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Emergence of porcine epidemic diarrhea virus in southern Germany
- Stadler, Julia, Zoels, Susanne, Fux, Robert, Hanke, Dennis, Pohlmann, Anne, Blome, Sandra, Weissenböck, Herbert, Weissenbacher-Lang, Christiane, Ritzmann, Mathias, Ladinig, Andrea
- BMC veterinary research 2015 v.11 no.1 pp. 142
- Porcine epidemic diarrhea virus, blood, case studies, diarrhea, feces, feed intake, finishing, genes, herds, intestines, mortality, mucus, phylogeny, piglets, pork industry, quantitative polymerase chain reaction, reverse transcriptase polymerase chain reaction, sows, suckling, virulence, Asia, Germany, United States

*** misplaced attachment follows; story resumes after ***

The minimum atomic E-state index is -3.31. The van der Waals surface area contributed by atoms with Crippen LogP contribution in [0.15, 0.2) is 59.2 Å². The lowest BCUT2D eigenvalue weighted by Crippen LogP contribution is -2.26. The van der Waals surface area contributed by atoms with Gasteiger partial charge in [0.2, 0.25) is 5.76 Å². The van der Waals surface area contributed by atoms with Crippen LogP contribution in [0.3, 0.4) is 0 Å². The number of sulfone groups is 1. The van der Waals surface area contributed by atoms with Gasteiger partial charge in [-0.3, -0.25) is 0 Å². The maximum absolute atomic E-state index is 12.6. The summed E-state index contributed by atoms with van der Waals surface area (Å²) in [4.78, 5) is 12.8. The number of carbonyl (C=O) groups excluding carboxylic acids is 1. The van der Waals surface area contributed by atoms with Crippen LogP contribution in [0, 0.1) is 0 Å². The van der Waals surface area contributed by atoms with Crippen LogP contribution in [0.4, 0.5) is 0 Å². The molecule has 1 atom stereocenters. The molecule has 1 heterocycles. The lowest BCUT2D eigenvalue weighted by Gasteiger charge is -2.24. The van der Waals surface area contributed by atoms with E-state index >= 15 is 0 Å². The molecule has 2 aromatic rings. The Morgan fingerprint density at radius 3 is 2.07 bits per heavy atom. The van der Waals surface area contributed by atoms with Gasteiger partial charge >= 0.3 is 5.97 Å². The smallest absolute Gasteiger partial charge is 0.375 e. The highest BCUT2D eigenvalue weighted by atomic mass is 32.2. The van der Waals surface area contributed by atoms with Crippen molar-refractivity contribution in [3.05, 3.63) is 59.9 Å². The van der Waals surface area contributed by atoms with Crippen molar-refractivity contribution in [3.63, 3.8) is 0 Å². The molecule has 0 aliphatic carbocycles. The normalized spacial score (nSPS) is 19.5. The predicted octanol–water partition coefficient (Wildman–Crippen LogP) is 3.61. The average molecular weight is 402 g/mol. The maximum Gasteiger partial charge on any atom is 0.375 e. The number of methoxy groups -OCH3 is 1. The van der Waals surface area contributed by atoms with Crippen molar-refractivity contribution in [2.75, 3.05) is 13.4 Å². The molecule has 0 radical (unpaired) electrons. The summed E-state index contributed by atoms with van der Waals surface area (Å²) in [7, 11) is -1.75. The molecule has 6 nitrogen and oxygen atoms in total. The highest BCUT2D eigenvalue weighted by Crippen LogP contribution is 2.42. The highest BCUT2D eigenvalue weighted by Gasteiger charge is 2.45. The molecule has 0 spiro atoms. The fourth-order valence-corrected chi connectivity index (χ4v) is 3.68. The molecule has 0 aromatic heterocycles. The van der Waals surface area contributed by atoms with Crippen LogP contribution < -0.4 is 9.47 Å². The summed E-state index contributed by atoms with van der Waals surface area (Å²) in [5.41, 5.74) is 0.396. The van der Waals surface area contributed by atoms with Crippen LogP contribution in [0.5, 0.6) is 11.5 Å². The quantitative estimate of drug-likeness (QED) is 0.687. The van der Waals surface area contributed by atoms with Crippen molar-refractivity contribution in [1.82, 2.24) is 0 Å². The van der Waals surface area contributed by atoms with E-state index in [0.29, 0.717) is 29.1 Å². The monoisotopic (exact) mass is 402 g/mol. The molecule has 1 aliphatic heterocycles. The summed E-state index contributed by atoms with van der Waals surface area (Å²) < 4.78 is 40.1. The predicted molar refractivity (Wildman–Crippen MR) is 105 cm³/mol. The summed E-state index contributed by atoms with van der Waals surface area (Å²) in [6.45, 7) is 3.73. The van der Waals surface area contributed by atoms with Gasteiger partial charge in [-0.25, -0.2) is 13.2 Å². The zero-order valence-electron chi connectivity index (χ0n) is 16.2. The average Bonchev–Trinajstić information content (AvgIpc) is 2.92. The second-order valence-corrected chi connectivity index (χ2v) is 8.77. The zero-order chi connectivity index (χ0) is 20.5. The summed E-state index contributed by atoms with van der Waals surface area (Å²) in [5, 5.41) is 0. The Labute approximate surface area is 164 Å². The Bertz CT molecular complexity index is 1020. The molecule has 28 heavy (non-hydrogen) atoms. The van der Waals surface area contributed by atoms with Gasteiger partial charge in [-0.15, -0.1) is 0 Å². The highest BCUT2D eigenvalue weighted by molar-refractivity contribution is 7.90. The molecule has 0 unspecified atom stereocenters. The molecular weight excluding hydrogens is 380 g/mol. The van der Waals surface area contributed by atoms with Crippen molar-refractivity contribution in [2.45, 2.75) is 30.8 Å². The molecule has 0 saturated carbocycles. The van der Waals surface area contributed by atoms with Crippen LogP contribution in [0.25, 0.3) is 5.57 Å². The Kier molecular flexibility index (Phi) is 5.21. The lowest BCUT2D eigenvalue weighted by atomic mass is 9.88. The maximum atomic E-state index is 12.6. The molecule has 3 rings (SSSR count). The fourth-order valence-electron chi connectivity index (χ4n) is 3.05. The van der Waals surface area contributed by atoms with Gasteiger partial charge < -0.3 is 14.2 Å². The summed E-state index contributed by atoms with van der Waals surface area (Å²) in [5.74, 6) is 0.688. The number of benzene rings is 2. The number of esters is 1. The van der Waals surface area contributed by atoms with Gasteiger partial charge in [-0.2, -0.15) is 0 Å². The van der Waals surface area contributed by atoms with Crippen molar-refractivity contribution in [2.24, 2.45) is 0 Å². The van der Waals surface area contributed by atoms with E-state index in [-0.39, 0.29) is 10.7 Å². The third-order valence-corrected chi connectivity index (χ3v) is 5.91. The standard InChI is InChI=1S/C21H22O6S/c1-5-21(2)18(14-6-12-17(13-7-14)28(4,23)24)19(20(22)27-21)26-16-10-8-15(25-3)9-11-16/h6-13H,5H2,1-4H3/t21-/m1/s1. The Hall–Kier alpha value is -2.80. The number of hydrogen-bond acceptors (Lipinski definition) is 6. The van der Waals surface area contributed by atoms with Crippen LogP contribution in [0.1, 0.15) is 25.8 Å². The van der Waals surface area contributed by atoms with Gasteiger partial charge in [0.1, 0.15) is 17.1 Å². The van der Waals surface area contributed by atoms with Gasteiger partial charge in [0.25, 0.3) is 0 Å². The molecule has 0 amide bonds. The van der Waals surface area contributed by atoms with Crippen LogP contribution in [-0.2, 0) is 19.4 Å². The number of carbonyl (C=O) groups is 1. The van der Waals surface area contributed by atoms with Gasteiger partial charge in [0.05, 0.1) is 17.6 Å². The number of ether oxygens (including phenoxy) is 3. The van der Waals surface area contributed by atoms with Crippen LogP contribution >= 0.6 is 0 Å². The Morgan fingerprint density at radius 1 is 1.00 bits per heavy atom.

- BACKGROUND: Over the last years, porcine epidemic diarrhea virus (PEDV) has caused devastating enteric diseases in the US and several countries in Asia, while outbreaks in Europe have only been reported sporadically since the 1980s. At present, only insufficient information is available on currently circulating PEDV strains in Europe and their impact on the European swine industry. In this case report, we present epidemic outbreaks of porcine epidemic diarrhea in three farms in South-Western Germany. CASE PRESENTATION: Epidemic outbreaks of diarrhea affecting pigs of all age groups were reported in three farms, one fattening farm and two piglet producing farms, in South-Western Germany between May and November 2014. In the fattening farm yellowish, watery diarrhea without evidence of mucus or blood was associated with a massive reduction of feed consumption. Severity of clinical signs and mortality in young suckling pigs varied significantly between the two affected sow farms. While mortality in suckling piglets reached almost 70 % in one sow herd, no increase in suckling piglet mortality was observed in the second sow farm. In all three cases, PEDV was confirmed in feces and small intestines by RT-qPCR. Phylogenetic analyses based on full-length PEDV genomes revealed high identity among strains from all three herds. Moreover, the German strains showed very high nucleotide identity (99.4 %) with a variant of PEDV (OH851) that was isolated in the United States in January 2014. This strain with insertions and deletions in the S-gene (so called INDEL strains) was reported to show lower virulence. Slightly lower identities were found with other strains from the US and Asia. CONCLUSION: Phylogenetic information on the distribution of PEDV strains in Europe is severely lacking. In this case report we demonstrate that acute outbreaks of PEDV occurred in southern Germany in 2014. Current strains were clearly different from isolates found in the 1980s and were closely related to a PEDV variant found in the US in 2014. Moreover, the present case report indicates that variant strains of PEDV, containing insertions and deletions in the S gene, which were reported to be of lower virulence, might be able to cause high mortality in suckling piglets.